Today I am delving into the life of the nineteenth century American painter Susan Waters. It is difficult to compartmentalise her artwork, some, however, have labelled her a folk portraitist. It is a mixture of portraiture which could be best described as quirky and animal paintings. Her art, especially her early portraiture, is certainly easily recognisable as you will see. I like its simplicity and although she will never be regarded as one of the American great artists, her depictions ooze a naiveté which is so endearing.
Susan Catherine Moore was born on May 18th 1823 in Binghamton, a small town in the Southern Tier of New York state on the border with Pennsylvania. She was one of two children, both daughters, of a cooper, Lark Moore, and his wife, Sally, who were Hicksite Quakers. As a young child Susan showed a talent for art.
Susan and her sister, Amelia, attended the fee-paying Boarding School for Females run by Quakers at the small Pennsylvania border town of Friendsville. The town had been founded in 1819 and the majority of early settlers were Quakers. At the age of fifteen, in order to afford to pay the fees for the school for her and her sister, Susan would paint copies for the Natural History course run by the school. Although the school had basic art education lessons, Susan is considered to be a self-taught painter.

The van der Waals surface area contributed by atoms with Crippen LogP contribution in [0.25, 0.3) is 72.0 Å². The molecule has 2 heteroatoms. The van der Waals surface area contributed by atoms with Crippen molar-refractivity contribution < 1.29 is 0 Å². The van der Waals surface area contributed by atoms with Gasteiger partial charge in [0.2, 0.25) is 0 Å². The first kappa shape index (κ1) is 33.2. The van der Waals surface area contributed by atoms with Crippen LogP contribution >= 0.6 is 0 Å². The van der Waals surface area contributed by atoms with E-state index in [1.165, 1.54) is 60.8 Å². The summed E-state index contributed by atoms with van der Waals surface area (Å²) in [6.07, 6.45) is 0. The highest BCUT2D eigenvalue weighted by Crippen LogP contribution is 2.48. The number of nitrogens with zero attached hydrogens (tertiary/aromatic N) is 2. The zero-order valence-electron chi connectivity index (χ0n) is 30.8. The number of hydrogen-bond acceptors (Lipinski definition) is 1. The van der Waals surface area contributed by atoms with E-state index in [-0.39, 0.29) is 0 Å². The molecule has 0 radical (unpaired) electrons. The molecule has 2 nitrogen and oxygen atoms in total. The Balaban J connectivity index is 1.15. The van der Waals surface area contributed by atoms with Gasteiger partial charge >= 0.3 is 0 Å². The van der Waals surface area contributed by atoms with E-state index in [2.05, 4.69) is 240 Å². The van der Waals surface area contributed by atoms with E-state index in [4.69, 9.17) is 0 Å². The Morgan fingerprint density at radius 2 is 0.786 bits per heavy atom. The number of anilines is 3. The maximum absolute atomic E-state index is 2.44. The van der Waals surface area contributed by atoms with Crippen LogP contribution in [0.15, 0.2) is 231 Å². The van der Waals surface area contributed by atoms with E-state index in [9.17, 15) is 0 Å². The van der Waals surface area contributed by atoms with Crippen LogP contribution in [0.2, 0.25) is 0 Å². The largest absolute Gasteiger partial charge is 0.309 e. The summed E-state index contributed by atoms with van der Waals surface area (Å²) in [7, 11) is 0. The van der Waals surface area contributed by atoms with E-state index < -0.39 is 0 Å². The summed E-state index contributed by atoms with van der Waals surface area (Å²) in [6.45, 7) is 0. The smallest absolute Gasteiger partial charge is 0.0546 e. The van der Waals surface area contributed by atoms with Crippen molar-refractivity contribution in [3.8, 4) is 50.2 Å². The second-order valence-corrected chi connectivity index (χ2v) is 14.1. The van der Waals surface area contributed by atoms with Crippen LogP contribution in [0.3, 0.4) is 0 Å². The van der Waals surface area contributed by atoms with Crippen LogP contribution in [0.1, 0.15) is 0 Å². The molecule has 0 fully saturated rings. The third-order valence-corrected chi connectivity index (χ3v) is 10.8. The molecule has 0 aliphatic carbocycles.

On 27 June 1841, aged just eighteen, she married William C. Waters, a Friendsville Quaker and amateur artist, and he would encourage his young wife to develop her talent as a painter. She took up portraiture about 1843, when her husband became ill and was unable to support the family. She would travel around the outlying areas painting and selling portraits of the people and their children. One of Susan’s earliest recorded signed paintings is her 1843 work entitled The Downs Children of Cannonsville, New York. It depicts two children with a dog and a toy wagon in a landscape setting which includes a white house in the background. The boy on the left holds a riding crop.
In 1845, Susan completed a set of three paintings featuring the Kingman family. This signed and dated portrait of fifteen-year-old Helen M Kingman is one of the three works. The young girl is depicted seated in a stencilled chair, wearing a salmon pink dress, against a grey-walled backdrop. Note the potted plant on the windowsill, an accoutrement often seen in portraits of children.